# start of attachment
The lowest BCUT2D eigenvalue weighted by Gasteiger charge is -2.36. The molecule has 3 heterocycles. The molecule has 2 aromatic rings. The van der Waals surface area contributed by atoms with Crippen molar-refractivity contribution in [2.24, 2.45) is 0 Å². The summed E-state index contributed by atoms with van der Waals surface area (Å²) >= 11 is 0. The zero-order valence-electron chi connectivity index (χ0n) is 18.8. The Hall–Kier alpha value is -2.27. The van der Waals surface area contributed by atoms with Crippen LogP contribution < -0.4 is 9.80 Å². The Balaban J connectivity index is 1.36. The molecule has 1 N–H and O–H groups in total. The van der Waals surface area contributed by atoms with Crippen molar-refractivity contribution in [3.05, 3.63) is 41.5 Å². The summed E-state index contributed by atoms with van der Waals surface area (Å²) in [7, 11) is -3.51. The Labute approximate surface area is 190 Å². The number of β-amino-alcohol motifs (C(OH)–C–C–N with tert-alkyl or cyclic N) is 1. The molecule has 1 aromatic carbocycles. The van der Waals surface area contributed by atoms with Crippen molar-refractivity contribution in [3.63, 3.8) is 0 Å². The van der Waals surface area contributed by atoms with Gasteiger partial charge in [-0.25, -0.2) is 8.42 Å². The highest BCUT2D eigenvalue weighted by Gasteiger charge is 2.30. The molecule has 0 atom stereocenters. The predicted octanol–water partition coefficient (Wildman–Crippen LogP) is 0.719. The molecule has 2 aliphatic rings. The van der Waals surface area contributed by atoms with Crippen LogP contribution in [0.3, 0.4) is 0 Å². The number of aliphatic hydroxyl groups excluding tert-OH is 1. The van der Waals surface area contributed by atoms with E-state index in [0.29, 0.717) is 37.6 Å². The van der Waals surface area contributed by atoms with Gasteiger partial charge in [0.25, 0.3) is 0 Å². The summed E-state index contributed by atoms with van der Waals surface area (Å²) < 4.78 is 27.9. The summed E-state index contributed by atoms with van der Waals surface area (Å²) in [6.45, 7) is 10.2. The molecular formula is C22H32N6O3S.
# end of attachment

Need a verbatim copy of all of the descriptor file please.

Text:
The lowest BCUT2D eigenvalue weighted by Gasteiger charge is -2.36. The molecule has 3 heterocycles. The molecule has 2 aromatic rings. The van der Waals surface area contributed by atoms with Crippen molar-refractivity contribution in [2.24, 2.45) is 0 Å². The summed E-state index contributed by atoms with van der Waals surface area (Å²) >= 11 is 0. The zero-order valence-electron chi connectivity index (χ0n) is 18.8. The Hall–Kier alpha value is -2.27. The van der Waals surface area contributed by atoms with Crippen LogP contribution < -0.4 is 9.80 Å². The Balaban J connectivity index is 1.36. The molecule has 1 N–H and O–H groups in total. The van der Waals surface area contributed by atoms with Crippen molar-refractivity contribution in [3.05, 3.63) is 41.5 Å². The summed E-state index contributed by atoms with van der Waals surface area (Å²) in [7, 11) is -3.51. The Labute approximate surface area is 190 Å². The number of β-amino-alcohol motifs (C(OH)–C–C–N with tert-alkyl or cyclic N) is 1. The molecule has 1 aromatic carbocycles. The van der Waals surface area contributed by atoms with Crippen molar-refractivity contribution in [3.63, 3.8) is 0 Å². The van der Waals surface area contributed by atoms with Gasteiger partial charge in [-0.25, -0.2) is 8.42 Å². The highest BCUT2D eigenvalue weighted by Gasteiger charge is 2.30. The molecule has 0 atom stereocenters. The predicted octanol–water partition coefficient (Wildman–Crippen LogP) is 0.719. The molecule has 2 aliphatic rings. The van der Waals surface area contributed by atoms with Crippen LogP contribution in [0.3, 0.4) is 0 Å². The number of aliphatic hydroxyl groups excluding tert-OH is 1. The van der Waals surface area contributed by atoms with E-state index in [0.29, 0.717) is 37.6 Å². The van der Waals surface area contributed by atoms with Gasteiger partial charge in [0.25, 0.3) is 0 Å². The summed E-state index contributed by atoms with van der Waals surface area (Å²) < 4.78 is 27.9. The summed E-state index contributed by atoms with van der Waals surface area (Å²) in [6.45, 7) is 10.2. The molecular formula is C22H32N6O3S.